And, yes, the person working the window needs to tell the customer with a longer issue to park their car and come inside.

    • staceyizme April 27, 2018, 12:54 pm

      I feel your pain with respect to picking up prescriptions. All too often, however, I have found that the delay is occasioned by something not being done correctly. If the initial error is combined with a lack of training with respect to how it should be fixed, you’ve got a perfect storm and it’s going to be a long wait. The thing is- I’m not going to go inside and get in line again to resolve it. It’s the same question whether it’s inside at the pickup area or at the drive through window. When the issue is a lack of expertise, it’s incumbent on the vendor to bring in the pharmacist or a more knowledgeable tech to resolve the issue. I have driven off with the idea that I’ll return and “give you time to work on it”. But that’s my attempt to be mindful and it’s not a solution that I owe to the vendor because they can’t figure out a basic billing issue. It’s unfortunate that it would spill over on to other customers, but my special needs adult requires her medication in a timely fashion just as much as most seniors require theirs.

    • NostalgicGal April 27, 2018, 11:07 pm

      Then you get someone that pulls up, and hands over a shopping list. They’re physically able, but they think they can have someone shop for them WHILE THEY SIT THERE AT THE DRIVE THRU WINDOW. And get massively ticked off when told they have to come in and do it themselves… doesn’t matter if they’re in a hurry-the drive thru isn’t for concierge shopping. In cases of mobility issues someone in the store will shop for a customer but they still have to go in.

      Sometimes I do wish drive thru pharmacies would have a ‘will call’ window. You called it in or did it online, paid for it, and all you have to do is pick it up. That’s it.

      • lkb April 28, 2018, 7:31 am

        @NostalicGal: It’s my impression that that’s how drive-thru pharmacies were supposed to work: You drop off your prescription then come back later to pick it up (i.e., two quick trips). It’s the customers who have the idea it’s supposed to work like fast food. Unfortunately, with all the steps required to filling a prescription, it’s just not possible.

        • NostalgicGal April 30, 2018, 11:56 pm

          I have a niece who is a pharmacist that works at a well known drug store chain that has drive thru. They can fill prescriptions fairly fast, but the ones that irk them are ones that need a detailed consult with the pharmacist and won’t pull around and come in for the consult… or as said, ones that hand over a list and expect someone to shop FOR them while they wait. In line.

  • koolchicken April 26, 2018, 6:34 pm

    The comments regarding the appearance of the line hog were really uncalled for here. Yesterday I was stuck in line endlessly behind someone wearing something I wouldn’t be caught dead in. But is her appearance the reason for the hold up? Is commenting on it in such a snarky way really going to bring levity to the situation or make me seem more “right”? I painted my nails yesterday and they are Barbie pink. I go out of my way to ensure I never hog the cashier/secretary/attendant wherever I am and I pay attention to my surroundings. Style choices and behavior choices don’t always go hand in hand, just saying.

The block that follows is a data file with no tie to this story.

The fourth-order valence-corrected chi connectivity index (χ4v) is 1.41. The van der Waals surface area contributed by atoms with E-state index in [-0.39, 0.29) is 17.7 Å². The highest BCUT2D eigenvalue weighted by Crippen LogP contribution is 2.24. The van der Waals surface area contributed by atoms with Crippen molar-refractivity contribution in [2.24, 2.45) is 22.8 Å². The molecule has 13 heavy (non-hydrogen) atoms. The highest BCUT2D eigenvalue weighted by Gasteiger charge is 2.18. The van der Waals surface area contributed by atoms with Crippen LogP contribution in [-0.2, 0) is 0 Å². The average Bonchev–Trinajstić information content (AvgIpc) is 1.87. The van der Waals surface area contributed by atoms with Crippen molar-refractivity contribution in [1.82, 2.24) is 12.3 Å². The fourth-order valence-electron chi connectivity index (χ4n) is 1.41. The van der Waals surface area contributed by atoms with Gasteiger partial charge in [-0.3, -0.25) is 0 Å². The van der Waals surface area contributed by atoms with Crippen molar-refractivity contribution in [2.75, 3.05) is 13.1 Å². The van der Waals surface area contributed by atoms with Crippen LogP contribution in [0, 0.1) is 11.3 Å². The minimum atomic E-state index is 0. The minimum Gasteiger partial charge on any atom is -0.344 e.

Was this woman rude? You betcha! Was getting out of the car going to fix the situation? Maybe, maybe not. If it were me, and getting out of line was not possible, I’d have called the store at the 15 minute mark. I’d let them know I’m in line, cannot get out, and they need to help me. The staff needed to tell the customer other people in line are now calling as they’re being blocked. Direct them to come inside, or to simply leave. I truly believe some people don’t realize how much of a pest they’re being or how much time has passed. Those that do know but don’t care can be hard to deal with. But you can refuse service to anyone. If they persist, inform them you’re contacting the police as this is creating a traffic hazard, close the window, and refuse to engage. It’ll solve the problem one way or the other.

    • NostalgicGal April 27, 2018, 11:12 pm

      THIS! Oh man, this!!!!! Call the store if it’s taking forever and a year.

      Also I don’t like being in a line that long, idling, burning up a tank of gas, either. Some places I WISH they’d have an ‘abort’ exit where you could get OUT of the line and park and go in. Some places I will park every time and go in because the register inside will be faster than trying to go through their drive thru!

    • lkb April 28, 2018, 7:40 am

      It’s so easy to be snarky about people in stores wearing “something I wouldn’t be caught dead in.” Been there, done that, probably still do that. But the rest of us (me included) need to remember we don’t know the other person’s story: Maybe they’re in the fast-food line or the StuffMart check-out because they’ve been up all night with a sick child or elderly parent or… They, like us, just want to get their stuff and go home.
      Etiquette is all about kindness and consideration after all.

  • Ashley M April 26, 2018, 7:50 pm

    I almost stopped reading after the description of the woman’s arm. Like, it’s not relevant and it basically sets a super judgy tone for the rest of the story.